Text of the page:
True, politicians could promise to not impose future price controls, but this promise wouldn’t be binding or believable. To overcome the credibility problem the U.S. government should offer lump sum prizes for private sector advances. A company would consider it much more likely that it would get, say, a $1 billion prize than that it would maintain the ability to charge high prices for a fifteen-year period.

Pharmaceutical companies acquire most of their profits from selling their products in the United States do to other countries impose harsh price limits on drugs. Because expectations of future profits drive pharmaceutical research, the rest of the world basically free rides off of American drug consumers.

The smaller a political unit is, the less incentive it has to fund basic medical research either explicitly or through letting drug companies earn high profits within its borders. Please forgive me, but to explain this I’m going to act like an economist and develop a simple hypothetical using a bit of math. (Skip to the next paragraph if this displeases you.) Let’s say that for every dollar spent on medical research the world gets an $8 research benefit, but this benefit is divided equally among people rich enough to buy high-tech medicines. If, for example, your country represents 10% of the world’s drug buyers then for every extra dollar you spend your nation captures eighty cents of benefit (ten percent of $8), a bad deal for your country. In contrast, a country representing 20% of the world gets $1.60 (twenty percent of $8) of benefit for each dollar paid and so now finds it in its self-interest to spend heavily on basic medical research. An actionable implication of all of this is that we should want the European Union to behave as a single unit when deciding on how much to support anti-aging research because, for example, a rational, self-interested voter in Belgium might well oppose Belgium funding anti-aging research while he would simultaneously support the entire European Union doing so.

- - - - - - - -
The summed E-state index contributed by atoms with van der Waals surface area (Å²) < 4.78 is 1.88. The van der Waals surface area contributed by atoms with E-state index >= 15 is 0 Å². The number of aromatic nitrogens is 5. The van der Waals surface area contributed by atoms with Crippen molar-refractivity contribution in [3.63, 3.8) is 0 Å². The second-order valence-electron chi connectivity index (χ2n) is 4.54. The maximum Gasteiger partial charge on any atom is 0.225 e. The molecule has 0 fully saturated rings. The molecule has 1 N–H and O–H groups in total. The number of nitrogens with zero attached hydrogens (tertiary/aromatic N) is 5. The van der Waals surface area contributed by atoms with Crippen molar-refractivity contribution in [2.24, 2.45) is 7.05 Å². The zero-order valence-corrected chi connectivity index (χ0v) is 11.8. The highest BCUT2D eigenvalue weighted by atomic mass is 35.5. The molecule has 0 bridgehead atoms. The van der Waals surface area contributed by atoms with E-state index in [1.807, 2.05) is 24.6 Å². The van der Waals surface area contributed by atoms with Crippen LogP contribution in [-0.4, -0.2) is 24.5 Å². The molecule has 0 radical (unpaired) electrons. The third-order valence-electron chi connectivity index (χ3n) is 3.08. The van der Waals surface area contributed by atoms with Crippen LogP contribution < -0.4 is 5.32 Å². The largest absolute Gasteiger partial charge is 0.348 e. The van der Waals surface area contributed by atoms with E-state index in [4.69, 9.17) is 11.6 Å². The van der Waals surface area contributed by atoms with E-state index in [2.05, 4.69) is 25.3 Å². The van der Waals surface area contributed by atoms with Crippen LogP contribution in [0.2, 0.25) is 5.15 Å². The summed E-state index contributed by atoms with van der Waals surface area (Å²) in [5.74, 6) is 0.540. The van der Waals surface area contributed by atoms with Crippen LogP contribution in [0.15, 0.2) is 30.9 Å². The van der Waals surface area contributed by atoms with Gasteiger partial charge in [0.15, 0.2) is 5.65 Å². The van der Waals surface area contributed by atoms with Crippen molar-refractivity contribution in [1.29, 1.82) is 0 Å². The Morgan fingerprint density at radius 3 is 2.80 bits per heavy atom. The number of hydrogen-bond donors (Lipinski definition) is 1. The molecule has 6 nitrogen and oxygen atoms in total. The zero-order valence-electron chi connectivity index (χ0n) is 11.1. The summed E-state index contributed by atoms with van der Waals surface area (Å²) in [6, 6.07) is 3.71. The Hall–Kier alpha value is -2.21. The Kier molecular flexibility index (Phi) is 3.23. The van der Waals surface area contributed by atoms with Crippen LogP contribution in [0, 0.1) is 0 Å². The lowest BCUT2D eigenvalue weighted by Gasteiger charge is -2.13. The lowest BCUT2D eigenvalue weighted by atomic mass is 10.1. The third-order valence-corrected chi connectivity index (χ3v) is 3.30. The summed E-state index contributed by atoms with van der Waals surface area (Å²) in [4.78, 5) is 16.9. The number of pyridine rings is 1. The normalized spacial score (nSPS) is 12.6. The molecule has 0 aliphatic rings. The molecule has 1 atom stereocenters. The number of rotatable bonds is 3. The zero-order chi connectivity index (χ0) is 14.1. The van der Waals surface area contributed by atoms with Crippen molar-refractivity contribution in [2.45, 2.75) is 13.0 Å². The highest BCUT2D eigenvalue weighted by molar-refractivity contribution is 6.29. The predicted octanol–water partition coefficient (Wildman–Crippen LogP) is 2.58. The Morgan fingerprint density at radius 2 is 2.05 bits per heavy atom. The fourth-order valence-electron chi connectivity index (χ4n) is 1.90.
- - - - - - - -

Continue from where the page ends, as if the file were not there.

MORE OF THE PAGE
Even if they had the desire, will governments have the monies to greatly increase medical research? As Sonia Arrison points out in her book 100 Plus (reviewed here in h+), effective anti-aging treatments could bestow a huge longevity dividend upon us. But, I fear, politicians might mess up and bring about, at least in the short term, a negative dividend by increasing the dependency ratio.